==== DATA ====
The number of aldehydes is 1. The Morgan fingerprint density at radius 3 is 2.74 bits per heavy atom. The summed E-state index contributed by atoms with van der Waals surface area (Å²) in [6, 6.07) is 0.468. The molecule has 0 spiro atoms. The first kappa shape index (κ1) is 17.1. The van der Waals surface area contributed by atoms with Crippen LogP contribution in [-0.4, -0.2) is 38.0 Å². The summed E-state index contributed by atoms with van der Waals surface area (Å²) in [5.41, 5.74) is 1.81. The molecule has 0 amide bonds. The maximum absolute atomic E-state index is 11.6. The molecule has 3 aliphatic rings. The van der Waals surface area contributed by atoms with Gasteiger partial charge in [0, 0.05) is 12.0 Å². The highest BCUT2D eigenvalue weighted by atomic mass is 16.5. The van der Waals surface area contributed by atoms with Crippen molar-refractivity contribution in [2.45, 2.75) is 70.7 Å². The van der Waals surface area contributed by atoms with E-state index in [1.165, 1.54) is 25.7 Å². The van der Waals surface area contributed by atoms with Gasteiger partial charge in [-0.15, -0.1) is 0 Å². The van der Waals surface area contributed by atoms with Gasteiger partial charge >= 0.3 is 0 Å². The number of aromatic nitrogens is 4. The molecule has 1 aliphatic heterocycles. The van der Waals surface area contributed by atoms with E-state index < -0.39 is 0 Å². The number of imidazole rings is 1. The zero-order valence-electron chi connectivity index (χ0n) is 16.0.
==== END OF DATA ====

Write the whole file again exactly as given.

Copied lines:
The number of aldehydes is 1. The Morgan fingerprint density at radius 3 is 2.74 bits per heavy atom. The summed E-state index contributed by atoms with van der Waals surface area (Å²) in [6, 6.07) is 0.468. The molecule has 0 spiro atoms. The first kappa shape index (κ1) is 17.1. The van der Waals surface area contributed by atoms with Crippen LogP contribution in [-0.4, -0.2) is 38.0 Å². The summed E-state index contributed by atoms with van der Waals surface area (Å²) in [5.41, 5.74) is 1.81. The molecule has 0 amide bonds. The maximum absolute atomic E-state index is 11.6. The molecule has 3 aliphatic rings. The van der Waals surface area contributed by atoms with Gasteiger partial charge in [0, 0.05) is 12.0 Å². The highest BCUT2D eigenvalue weighted by atomic mass is 16.5. The van der Waals surface area contributed by atoms with Crippen molar-refractivity contribution in [2.45, 2.75) is 70.7 Å². The van der Waals surface area contributed by atoms with E-state index in [1.165, 1.54) is 25.7 Å². The van der Waals surface area contributed by atoms with Gasteiger partial charge in [-0.15, -0.1) is 0 Å². The van der Waals surface area contributed by atoms with Gasteiger partial charge >= 0.3 is 0 Å². The number of aromatic nitrogens is 4. The molecule has 1 aliphatic heterocycles. The van der Waals surface area contributed by atoms with E-state index < -0.39 is 0 Å². The number of imidazole rings is 1. The zero-order valence-electron chi connectivity index (χ0n) is 16.0.